New York

Furniture

Castelli Gallery | Uptown

The Castelli Furniture show could be thought of as something Dr. Szeemann might have squeezed into Documenta 5 or as an exhibition exhibition (as in exhibition baseball game, i.e., one that doesn’t count, which altogether seems an odd notion). However, while the disjunction offers two possibilities, the possibilities are not necessarily so restricted. Generally the “Furniture” show doesn’t look much different from other group shows except that we are told the work on exhibit is furniture. In several cases, it is necessary to inquire what kind of furniture is intended. Di Suvero’s twisted metal pipe hanging from the ceiling relates to his Loveseat of 1965, but it becomes a swing only when we are told that’s what it is. Within the context of furniture, it is not difficult to read almost any of Judd’s stainless steel boxes as tables, but here, the boxes are modified so that the tops slide open. However, there is no mistaking the meticulously crafted wooden chair and couches by Gus Spear for anything but furniture, and Chamberlain’s foam couches are clearly couches. While Chamberlain is a natural for the “Furniture” show, his inclusion raises some interesting questions regarding furniture as art as furniture. It may be coincidental to this show that furniture is often used in reference to art objects in the assumption of the antiart object position, but the notion of art as furniture does challenge what is probably the last bastion of restriction on the art context: whatever is art must be useless. (A urinal not in use can be art, but a urinal in use cannot be art.) Within this context, art which has use as furniture forms an inconsistent proposition leaving three alternatives: the work in question is not art; the work is art but not really usable (it would not get used); or the restriction must be scrapped. A tour around SoHo makes clear that Chamberlain’s couches are used all over the place, so that alternative is out. The questions become: is it used as art or as furniture, and does one use exclude the other?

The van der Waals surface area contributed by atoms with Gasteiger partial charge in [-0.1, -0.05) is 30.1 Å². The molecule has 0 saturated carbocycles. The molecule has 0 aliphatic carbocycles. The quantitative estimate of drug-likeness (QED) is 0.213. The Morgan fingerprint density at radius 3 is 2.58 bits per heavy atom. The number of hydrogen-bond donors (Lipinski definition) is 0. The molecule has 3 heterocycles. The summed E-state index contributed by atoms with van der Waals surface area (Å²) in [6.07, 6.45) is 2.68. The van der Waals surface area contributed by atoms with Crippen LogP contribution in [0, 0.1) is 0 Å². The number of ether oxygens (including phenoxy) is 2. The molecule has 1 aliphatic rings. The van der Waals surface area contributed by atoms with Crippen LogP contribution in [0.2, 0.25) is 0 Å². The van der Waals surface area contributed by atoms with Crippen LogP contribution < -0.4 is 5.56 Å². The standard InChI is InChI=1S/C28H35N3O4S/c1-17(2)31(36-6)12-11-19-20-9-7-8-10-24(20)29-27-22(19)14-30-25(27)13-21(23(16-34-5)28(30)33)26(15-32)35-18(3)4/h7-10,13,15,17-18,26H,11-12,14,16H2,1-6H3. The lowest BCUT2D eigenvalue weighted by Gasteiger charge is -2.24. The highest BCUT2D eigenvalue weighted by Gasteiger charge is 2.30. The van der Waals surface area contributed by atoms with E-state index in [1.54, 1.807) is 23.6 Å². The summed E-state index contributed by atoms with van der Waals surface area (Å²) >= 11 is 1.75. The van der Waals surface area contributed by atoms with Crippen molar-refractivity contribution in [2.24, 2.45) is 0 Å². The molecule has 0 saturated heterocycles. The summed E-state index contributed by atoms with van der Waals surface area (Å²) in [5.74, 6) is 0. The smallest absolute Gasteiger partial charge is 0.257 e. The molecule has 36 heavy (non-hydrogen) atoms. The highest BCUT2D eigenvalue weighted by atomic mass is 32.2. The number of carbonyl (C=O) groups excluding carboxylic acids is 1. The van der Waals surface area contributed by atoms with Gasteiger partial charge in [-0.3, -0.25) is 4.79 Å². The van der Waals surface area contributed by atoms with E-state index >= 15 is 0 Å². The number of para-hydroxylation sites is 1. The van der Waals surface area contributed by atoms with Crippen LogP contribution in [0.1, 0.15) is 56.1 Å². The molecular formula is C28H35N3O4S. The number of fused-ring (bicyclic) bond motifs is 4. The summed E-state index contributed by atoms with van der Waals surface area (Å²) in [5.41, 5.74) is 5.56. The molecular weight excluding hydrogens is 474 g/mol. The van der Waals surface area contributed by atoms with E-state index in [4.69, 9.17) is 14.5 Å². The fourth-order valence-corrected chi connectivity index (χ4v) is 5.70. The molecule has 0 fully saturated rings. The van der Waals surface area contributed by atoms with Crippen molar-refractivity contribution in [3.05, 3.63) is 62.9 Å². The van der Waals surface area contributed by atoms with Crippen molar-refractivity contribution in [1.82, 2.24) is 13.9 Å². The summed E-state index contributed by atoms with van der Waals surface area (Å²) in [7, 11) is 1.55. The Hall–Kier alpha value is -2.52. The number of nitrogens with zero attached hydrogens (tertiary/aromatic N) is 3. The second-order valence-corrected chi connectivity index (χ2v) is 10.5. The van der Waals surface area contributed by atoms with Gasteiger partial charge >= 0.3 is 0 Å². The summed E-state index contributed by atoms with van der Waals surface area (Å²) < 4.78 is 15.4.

Outside of contextual questions, Rauschenberg’s cardboard coffee table seemed the most interesting piece in the show. The table is several cardboard boxes and flaps of varying shapes connected by pieces of rope and sprawling on the floor as if a new appliance or one of the pieces in the show had just been unpacked. So much did it look like leftover packing that it wasn’t immediately recognizable as part of the show. The boxes are secretly reinforced with plywood giving the table more stability and permanence than is apparent. The configuration of the clutter of boxes is like that of a reclining figure which rather falteringly and belatedly confirms the “latent anthropomorphism” of Minimalist objects.

Despite my fondness for rhinos, François Lalanne’s rhino chair and sardine-can bed seemed a touch of F.A.O. Schwarz comes to Castelli downtown, in which case, the contextual proposition is amended to read “toy as furniture as art,” which may be interesting but isn’t to me.

April Kingsley